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Large Enterprises Will Not Push Microsoft Windows 8 Adoption in 2013

Regardless of Microsoft’s massive 2012 marketing and rollout campaign for Windows 8, we will find that large enterprises, most of which are comfortably stable and satisfied with Window 7.0 or other non-Vista Microsoft operating system options on the standard corporate desktop and notebook will not actively evaluate or consider Windows 8.0 in the enterprise until after 2013. Let’s face it: Windows 7.0 (and to some extent Windows XP)  is considered by many to be the most stable and feature-rich operating system in Microsoft’s history. Enterprises now have the knowledge and resources to drive productivity through this operating system. But as enterprises shift even more of their computing capacity to mobile devices that require more integration than is …

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The End of Work Creeps a Bit Closer

My prediction for 2013 concerns the end of work for most of us — which may not necessarily be a good thing. Back in 1995, social activist and economist Jeremy Rifkin wrote a controversial book called The End of Work in which he argued that both blue and white collar jobs across the globe were increasingly becoming the private preserve of information technology intensive systems. Rifkin claimed that “software surrogates” were leading to a steady and permanent decline in the number and types of jobs that humans could do better. The inevitable question society soon had to face, he argued, was what actions were urgently needed to deal with the end of work as we understood it.  …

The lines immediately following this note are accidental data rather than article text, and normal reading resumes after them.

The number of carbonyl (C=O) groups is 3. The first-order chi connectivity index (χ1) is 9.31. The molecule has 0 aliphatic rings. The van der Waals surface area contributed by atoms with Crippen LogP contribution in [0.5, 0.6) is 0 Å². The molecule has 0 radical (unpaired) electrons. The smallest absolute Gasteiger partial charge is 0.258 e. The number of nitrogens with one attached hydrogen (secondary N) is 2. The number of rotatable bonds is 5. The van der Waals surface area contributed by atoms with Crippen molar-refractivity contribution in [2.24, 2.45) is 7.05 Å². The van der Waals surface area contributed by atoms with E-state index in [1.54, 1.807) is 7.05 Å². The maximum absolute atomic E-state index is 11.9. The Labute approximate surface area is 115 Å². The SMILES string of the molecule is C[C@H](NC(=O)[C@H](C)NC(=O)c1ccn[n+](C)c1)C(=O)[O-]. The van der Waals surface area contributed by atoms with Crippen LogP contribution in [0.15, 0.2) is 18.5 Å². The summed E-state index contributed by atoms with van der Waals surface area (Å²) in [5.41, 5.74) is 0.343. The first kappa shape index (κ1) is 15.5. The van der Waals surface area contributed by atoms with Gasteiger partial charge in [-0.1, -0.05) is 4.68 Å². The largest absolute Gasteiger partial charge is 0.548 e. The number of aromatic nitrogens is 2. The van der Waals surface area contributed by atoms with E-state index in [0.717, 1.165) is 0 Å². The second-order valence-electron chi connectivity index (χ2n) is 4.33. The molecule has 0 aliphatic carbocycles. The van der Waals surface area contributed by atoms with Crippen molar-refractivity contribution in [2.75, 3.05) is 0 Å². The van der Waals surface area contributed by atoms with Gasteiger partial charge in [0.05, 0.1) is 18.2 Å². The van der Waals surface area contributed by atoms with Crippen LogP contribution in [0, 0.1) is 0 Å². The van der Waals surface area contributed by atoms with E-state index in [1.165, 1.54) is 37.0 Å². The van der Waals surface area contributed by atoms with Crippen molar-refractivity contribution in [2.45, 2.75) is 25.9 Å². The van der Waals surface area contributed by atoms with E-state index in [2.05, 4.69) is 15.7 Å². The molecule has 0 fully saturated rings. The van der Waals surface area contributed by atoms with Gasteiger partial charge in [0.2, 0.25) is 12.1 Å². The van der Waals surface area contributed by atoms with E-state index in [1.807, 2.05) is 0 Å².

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2013: Lean Concepts Such as Strategic Value, Operational Kanban Will Begin to Transform Enterprises

Last year I predicted that enterprises would take an increasingly holistic systems view. I said “they will take an increasingly strategic view of improvement, coordinating change across divisions and functions to achieve a higher overall level of performance. This trend is reversing [of] short-term, every-division-for-itself fractionalization…[so that] the Enterprise, at the end of 2012, will look more like an effective, coordinated whole and less like a collection of disparate…parts.” This happened as predicted. One of the best indicators of it is the rapid acceleration since that time of “reverse offshoring” or “inshoring.” Reverse offshoring is the return of business from lower labor-cost nations where it had been transferred in previous years. Offshoring is a useful …